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stapelberg Aug 16, 2017

I'd also be concerned with forcing golint to work on entire packages, and type-check all dependencies (which will make it significantly slower) for a single check.

Note that using the loader doesn’t force us to work on entire packages. Via the CreatePkgs field in loader.Config, we can specify an individual file in what the loader calls an ad-hoc package.

Also note that we only load and type-check direct dependencies, not all dependencies.

stapelberg commented Aug 16, 2017

I'd also be concerned with forcing golint to work on entire packages, and type-check all dependencies (which will make it significantly slower) for a single check.

Note that using the loader doesn’t force us to work on entire packages. Via the CreatePkgs field in loader.Config, we can specify an individual file in what the loader calls an ad-hoc package.

Also note that we only load and type-check direct dependencies, not all dependencies.

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You can create ad-hoc packages, but if you depend on them to type check without error (which you might not), then the ad-hoc package needs to contain all files of the package.

In order to type-check direct dependencies successfully (which, again, may not be necessary just for the sake of parsing deprecation comments), you need to check dependencies recursively, or build your own version of go/loader that only parses direct dependencies from source, and uses object files for transitive dependencies (which has its own issues.)

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dominikh commented Aug 16, 2017

You can create ad-hoc packages, but if you depend on them to type check without error (which you might not), then the ad-hoc package needs to contain all files of the package.

In order to type-check direct dependencies successfully (which, again, may not be necessary just for the sake of parsing deprecation comments), you need to check dependencies recursively, or build your own version of go/loader that only parses direct dependencies from source, and uses object files for transitive dependencies (which has its own issues.)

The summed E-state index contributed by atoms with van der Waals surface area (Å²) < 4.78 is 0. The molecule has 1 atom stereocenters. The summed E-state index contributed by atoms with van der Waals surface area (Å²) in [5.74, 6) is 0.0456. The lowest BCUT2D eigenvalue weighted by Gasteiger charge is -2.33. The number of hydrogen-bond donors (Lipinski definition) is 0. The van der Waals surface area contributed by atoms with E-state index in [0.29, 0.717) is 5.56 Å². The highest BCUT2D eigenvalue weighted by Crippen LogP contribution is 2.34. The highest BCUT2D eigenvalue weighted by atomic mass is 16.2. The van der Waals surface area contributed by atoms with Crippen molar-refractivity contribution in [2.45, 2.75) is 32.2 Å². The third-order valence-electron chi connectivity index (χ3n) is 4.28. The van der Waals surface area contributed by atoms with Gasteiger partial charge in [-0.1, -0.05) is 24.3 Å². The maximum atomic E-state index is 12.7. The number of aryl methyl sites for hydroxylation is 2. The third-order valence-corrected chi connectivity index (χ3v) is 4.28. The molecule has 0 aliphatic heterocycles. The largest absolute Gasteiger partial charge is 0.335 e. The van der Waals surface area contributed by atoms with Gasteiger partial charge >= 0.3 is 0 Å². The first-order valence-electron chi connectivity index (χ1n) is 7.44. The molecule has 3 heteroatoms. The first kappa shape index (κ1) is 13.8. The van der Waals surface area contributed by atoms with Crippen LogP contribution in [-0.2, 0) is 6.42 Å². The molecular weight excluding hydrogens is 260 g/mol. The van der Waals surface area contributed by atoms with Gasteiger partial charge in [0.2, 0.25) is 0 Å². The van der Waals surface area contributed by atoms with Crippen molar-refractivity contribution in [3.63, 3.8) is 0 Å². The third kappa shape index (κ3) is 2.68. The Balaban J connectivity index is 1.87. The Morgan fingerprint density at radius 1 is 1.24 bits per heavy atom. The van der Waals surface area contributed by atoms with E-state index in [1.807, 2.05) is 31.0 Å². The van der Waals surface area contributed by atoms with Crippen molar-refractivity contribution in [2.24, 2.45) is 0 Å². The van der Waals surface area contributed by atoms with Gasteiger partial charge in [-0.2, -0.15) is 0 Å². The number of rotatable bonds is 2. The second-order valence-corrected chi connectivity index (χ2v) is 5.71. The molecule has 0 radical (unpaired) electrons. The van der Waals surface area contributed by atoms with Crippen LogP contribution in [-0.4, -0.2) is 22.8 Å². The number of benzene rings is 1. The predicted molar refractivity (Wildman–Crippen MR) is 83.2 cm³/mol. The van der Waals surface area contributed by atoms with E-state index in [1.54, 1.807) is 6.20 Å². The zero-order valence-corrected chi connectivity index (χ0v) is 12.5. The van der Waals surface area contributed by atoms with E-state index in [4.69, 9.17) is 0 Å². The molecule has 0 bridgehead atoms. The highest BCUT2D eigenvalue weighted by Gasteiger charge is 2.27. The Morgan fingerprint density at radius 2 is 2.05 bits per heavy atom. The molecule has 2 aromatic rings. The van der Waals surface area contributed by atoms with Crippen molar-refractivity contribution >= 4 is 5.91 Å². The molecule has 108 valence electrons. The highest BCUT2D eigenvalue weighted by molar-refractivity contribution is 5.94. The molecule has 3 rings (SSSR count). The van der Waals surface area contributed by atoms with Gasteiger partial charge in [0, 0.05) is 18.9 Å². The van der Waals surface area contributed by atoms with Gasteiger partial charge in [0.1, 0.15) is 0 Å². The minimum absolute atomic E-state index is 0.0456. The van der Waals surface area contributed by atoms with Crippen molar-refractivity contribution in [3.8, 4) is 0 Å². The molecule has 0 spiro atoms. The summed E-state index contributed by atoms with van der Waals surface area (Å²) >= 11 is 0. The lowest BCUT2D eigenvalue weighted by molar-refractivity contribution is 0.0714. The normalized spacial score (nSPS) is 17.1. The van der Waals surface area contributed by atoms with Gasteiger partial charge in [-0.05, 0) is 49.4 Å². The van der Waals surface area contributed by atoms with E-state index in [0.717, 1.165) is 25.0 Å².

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Though I do think you want to load transitive dependencies, to be able to flag deprecated uses in code like this:

import "A"

func fn() {
  A.Fn().Foo()`
}

where A.Fn returns a type from package B (or C or ...) and where Foo is deprecated.

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dominikh commented Aug 16, 2017

Though I do think you want to load transitive dependencies, to be able to flag deprecated uses in code like this:

import "A"

func fn() {
  A.Fn().Foo()`
}

where A.Fn returns a type from package B (or C or ...) and where Foo is deprecated.

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stapelberg Aug 16, 2017

Fair point.

The remaining question is about whether the slow-down is acceptable in golint. How do we make that decision?

stapelberg commented Aug 16, 2017

Fair point.

The remaining question is about whether the slow-down is acceptable in golint. How do we make that decision?

stapelberg added a commit to stapelberg/lint that referenced this issue Aug 17, 2017

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stapelberg Aug 17, 2017

I sent PR #318 so that we have some actual code to discuss this over (I find that always helps).